It’s holiday time, and even though you may have made it through Thanksgiving without too much damage, there are holiday parties, meals, and other gatherings coming up in the next few weeks. How can you make it through them without eating or drinking too much and adding unwanted pounds?
One expert, Dr. Jean Kristeller of Indiana University, has developed an intervention known as Mindfulness-Based Eating Awareness Training (MB-EAT) that assists with just this problem. Even if you don’t have the opportunity to take her 10-week course, you can benefit from the basic mindfulness principles on which the course is based. These principles are summarized below:
1. According to Dr. Kristeller, the first few bites of any food taste better than subsequent bites. It makes sense, therefore, to eat slowly and take the time to savor those first few bites. When the flavor starts to drop, it’s time to move to another food.
2. Don’t be taken in by the heaps of food available at holiday celebrations. Just looking at what’s available can be overwhelming. Avoid thinking that you have to try some of everything. Scan the table first, identify foods that look most appealing, and target those.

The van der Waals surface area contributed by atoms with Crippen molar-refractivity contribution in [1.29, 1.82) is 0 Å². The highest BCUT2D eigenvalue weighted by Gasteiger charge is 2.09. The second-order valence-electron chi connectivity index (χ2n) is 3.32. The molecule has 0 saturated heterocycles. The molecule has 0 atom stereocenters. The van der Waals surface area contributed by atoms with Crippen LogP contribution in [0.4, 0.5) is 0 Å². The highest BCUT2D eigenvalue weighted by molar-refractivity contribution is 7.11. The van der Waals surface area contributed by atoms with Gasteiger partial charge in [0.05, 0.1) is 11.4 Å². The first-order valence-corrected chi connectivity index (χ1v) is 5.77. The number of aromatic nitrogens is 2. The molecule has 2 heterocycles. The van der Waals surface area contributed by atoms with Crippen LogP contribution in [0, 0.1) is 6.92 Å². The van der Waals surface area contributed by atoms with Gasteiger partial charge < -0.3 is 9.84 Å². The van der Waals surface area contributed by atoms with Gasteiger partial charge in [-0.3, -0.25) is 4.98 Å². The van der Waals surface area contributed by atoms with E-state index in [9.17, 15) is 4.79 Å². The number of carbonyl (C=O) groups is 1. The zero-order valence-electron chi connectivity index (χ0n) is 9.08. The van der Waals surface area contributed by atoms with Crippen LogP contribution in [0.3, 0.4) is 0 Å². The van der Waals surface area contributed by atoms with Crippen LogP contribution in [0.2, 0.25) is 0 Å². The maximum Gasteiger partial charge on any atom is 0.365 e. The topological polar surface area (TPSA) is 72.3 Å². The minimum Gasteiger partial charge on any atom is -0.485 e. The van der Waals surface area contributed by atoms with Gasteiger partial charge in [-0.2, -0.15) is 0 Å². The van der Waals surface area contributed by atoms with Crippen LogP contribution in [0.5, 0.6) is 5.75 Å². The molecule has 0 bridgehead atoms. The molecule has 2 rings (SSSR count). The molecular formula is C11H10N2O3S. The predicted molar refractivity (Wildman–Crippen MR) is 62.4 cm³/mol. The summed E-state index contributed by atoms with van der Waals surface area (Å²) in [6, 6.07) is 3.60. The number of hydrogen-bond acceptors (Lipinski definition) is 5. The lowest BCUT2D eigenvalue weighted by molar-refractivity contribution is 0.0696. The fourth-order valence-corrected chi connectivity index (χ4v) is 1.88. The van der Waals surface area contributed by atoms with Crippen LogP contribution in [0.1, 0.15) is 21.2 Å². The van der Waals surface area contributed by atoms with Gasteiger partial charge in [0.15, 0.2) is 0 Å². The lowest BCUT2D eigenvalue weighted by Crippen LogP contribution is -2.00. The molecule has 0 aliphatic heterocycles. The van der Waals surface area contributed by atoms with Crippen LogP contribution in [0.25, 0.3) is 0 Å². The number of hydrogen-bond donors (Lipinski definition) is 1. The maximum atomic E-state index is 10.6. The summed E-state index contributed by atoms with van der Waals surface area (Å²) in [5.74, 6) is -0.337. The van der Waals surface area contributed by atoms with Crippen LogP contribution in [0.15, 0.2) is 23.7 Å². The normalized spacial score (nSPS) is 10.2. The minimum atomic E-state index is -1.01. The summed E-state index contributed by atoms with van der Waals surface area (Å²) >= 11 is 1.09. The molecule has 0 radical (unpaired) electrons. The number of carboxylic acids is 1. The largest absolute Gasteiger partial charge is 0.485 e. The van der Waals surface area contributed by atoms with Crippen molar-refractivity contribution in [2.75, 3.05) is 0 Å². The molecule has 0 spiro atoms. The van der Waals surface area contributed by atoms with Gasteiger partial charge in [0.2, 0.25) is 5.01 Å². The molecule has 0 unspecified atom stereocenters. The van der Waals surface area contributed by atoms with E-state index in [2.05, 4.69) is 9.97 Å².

3. Match the quantity of food you eat to your hunger level. If you don’t feel hungry, then you shouldn’t eat much. This can be difficult during the holidays, but don’t let fear of offending others cause you to overeat. Don’t pile up your plate with lots of food if you are not hungry. Remember that you are responsible for your own actions and emotions, not the negative reactions of others.
4. When your body feels full, stop eating. This becomes easier if you eat slowly, noticing the texture of the food as well as its flavor. Also notice the effort that goes into chewing each bite. By chewing slowly and appreciating your food, you will give your body more time to feel full, and you will stop eating after consuming less food. It’s acceptable to leave food on your plate when it is no longer enjoyable and/or you are full.
5. If you feel hungry later, you can always eat more food. Reminding yourself of this can help you not to overeat in one sitting.
6. For many people, eating is tied to emotion and provides a way to help regulate emotion, particularly negative emotion. This can be a significant problem at holiday events with families, when not everyone gets along or certain family members harbor unpleasant feelings toward others. Practicing mindful breathing or meditation before eating to reduce stress and induce relaxation may provide a means to reduce emotional eating.
7. Because your goal is to limit your food intake, try to eat the healthiest foods to get a balanced diet. Save sweets and alcohol to the end of the meal so that you will consume less of them.
Remember, not everyone has the same untrained ability to engage in mindfulness. This is true of mindful eating as well. Nonetheless, even without training, paying attention to these helpful tips should assist you in getting through the holidays with a feeling of control and minimal weight gain.